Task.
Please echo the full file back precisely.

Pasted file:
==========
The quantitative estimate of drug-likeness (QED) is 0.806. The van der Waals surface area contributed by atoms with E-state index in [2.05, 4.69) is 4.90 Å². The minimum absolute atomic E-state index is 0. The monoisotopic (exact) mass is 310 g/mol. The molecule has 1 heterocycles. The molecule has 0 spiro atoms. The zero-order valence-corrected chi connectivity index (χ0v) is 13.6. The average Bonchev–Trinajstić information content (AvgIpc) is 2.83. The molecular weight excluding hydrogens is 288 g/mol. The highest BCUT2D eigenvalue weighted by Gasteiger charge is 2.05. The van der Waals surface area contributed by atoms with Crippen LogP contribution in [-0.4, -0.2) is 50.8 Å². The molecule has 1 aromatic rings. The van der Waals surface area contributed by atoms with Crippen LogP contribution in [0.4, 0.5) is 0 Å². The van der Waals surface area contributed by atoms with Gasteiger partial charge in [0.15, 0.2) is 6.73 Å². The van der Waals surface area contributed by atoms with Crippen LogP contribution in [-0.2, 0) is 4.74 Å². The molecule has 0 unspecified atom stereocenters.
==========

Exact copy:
The quantitative estimate of drug-likeness (QED) is 0.806. The van der Waals surface area contributed by atoms with E-state index in [2.05, 4.69) is 4.90 Å². The minimum absolute atomic E-state index is 0. The monoisotopic (exact) mass is 310 g/mol. The molecule has 1 heterocycles. The molecule has 0 spiro atoms. The zero-order valence-corrected chi connectivity index (χ0v) is 13.6. The average Bonchev–Trinajstić information content (AvgIpc) is 2.83. The molecular weight excluding hydrogens is 288 g/mol. The highest BCUT2D eigenvalue weighted by Gasteiger charge is 2.05. The van der Waals surface area contributed by atoms with Crippen LogP contribution in [-0.4, -0.2) is 50.8 Å². The molecule has 1 aromatic rings. The van der Waals surface area contributed by atoms with Crippen LogP contribution in [0.4, 0.5) is 0 Å². The van der Waals surface area contributed by atoms with Gasteiger partial charge in [0.15, 0.2) is 6.73 Å². The van der Waals surface area contributed by atoms with Crippen LogP contribution in [-0.2, 0) is 4.74 Å². The molecule has 0 unspecified atom stereocenters.